A college professor's day: his top student allegedly commits suicide, his wife presents him with divorce papers and he overnights in a freshman girl's dorm. The next day: more murders around him. Will he find the killer in time?
Detective Catherine Palmer investigates a series of sexually gruesome serial murders and becomes embroiled in a world of lesbianism and bondage after she becomes obsessed with one of the victims' paramours.
Nelson Crowe is a CIA operative under the thumb of the Company for a disputed delivery of $50,000 in gold. They blackmail him into working for the Grimes Organization, which is set up as a ... See full summary »
Set in New Orleans. Remy McSwain, lieutenant in Homicide finds that he has two problems, the first of a series of gang killings and Ann Osborne, a beautiful attorney from the D.A.'s police corruption task force in his office. He begins a relationship with her as the killings continue only to have charges filed against him for accepting bribes as he stumbles on a police corruption Sting. While this is happening, the criminals insist that none of the crime gangs are behind the killings.Written by
John Vogel <firstname.lastname@example.org>
While the UK theatrical release ends with the boat exploding, a fade out and cutting to Remy and Anne dancing around on their wedding night, the UK video release has an extra scene which features Anne talking Remy out of resigning and Remy proposing marriage. See more »
I've seen various comments from those who say "The Big Easy" is one huge stereotype and/or unrealistic. Well, sure, the stereotypes exist here, but I feel that the directing of Jim McBride and excellent acting and chemistry of Dennis Quaid and Ellen Barkin rose above it.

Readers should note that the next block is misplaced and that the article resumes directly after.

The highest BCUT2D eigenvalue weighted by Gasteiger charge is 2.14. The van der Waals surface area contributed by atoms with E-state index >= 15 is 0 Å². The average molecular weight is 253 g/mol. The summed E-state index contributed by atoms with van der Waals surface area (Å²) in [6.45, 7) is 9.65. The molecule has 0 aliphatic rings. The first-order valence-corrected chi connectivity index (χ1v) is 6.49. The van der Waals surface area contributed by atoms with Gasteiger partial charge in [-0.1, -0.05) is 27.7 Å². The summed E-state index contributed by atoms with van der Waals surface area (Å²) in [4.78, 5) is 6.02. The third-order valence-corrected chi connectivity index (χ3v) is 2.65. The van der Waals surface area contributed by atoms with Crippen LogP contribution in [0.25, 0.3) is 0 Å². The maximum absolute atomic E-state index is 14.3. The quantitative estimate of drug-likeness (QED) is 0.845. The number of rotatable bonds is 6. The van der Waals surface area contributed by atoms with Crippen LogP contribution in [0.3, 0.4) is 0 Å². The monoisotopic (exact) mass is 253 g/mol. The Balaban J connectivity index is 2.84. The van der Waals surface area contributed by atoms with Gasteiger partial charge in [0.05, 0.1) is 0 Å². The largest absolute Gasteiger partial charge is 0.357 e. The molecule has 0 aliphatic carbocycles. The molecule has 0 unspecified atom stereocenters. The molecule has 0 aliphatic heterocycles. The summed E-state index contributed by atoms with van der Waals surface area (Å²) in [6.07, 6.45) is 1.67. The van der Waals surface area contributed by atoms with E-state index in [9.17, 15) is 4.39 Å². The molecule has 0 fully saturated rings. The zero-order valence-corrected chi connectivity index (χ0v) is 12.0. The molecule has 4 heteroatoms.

As for its being unrealistic...so is almost every movie ever made!
Dennis Quaid and Ellen Barkin had phenomenal chemistry as Remy McSwain and Anne Osborne. Their first love scene was, by turns, steamy, tender, and touched with a sense of not taking itself too, too seriously as some love scenes tend to do. Out of the bedroom, they prove to be just as interesting as in (Remy's "gray" concept of right and wrong definitely adds to such interest, as does his "crisis of conscience" later on), and that is truly, IMHO, a rare feat for a lot of such films.
Add in a great supporting cast (Ned Beatty's crooked, yet fatherly Jack Kellom, John Goodman's dirty cop André, Grace Zabriskie as Mrs. McSwain, Lisa Jane Persky as Det. McCabe, and many more) that actually lends more depth to what could have been a cut-and-dried shoot 'em up flick (mixed with some bed scenes for variety), as well as characters/actors who actually play off of each other well, and the film is very entertaining.
Sure, the whole "gumbo, let's party, Cajun fest" thing can be a bit much, but I still found this film a whole bunch better than a lot of films made in the same or similar vein. It also still seems remarkably fresh today, 15 years later (even if typing police reports via a typewriter now seems a bit passé).
In other words and in short, I am glad to own this on DVD and have it in my library.
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